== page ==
Some photographers like to capture people, while others prefer botanical stories at different locations from gardens to forests. The latter took part in the annual International Garden Photographer of the Year Competition, organized by the Royal Botanic Gardens, Kew. The winners were announced on Friday, February 8.
For the twelfth year in a row, photographers from around the world submit their images of plants. The competition involves various photos from abstract dried leaves to gardens full of lavender, mountainous terrain of Patagonia, or squirrels in search of berries. The winner of the 2019 competition was Jill Welham from the UK, who captured flowering plants next to green onions using an old and complicated technique known as wet cyanotype. Other winners were from Hungary, Montenegro, and Indonesia.
«Jill’s image has proven that even old techniques are still capable of relevance, originality and immense beauty,» said Managing Director of the competition, Tyrone McGlinchey.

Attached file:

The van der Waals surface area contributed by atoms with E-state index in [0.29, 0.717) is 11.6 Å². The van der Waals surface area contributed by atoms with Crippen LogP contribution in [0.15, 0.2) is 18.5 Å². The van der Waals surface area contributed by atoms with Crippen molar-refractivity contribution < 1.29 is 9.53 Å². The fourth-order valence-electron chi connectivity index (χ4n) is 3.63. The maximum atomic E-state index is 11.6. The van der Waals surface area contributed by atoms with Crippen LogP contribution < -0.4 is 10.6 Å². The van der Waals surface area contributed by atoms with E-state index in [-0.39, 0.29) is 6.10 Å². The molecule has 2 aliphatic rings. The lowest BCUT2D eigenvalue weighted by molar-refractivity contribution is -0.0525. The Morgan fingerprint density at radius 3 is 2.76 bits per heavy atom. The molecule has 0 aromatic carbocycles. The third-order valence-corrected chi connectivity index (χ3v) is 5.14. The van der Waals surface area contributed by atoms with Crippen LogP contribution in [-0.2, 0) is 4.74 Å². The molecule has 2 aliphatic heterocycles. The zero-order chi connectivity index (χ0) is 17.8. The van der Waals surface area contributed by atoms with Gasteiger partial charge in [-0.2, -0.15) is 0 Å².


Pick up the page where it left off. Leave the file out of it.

This year more than 100 people took part in all the categories from botanical abstractions to gardens. The most original and surreal photos can be seen in the Abstract Views category, and they hardly resemble images of plants.
© Jill Welham
Several images of sunflower petals on top of each other. © Jane Simmonds
Flowers frozen in ice. © Dianne English
Multiple exposure image of flowers. © Jo Stephen
Berkheya purpurea. © Jacky Parker
Lilies in a pond. © Alma Bibolotti
The underside of poppies. © Lizzy Petereit
Composite dandelion image. © Jo Stephen
Nigella and polarized ice. © Dianne English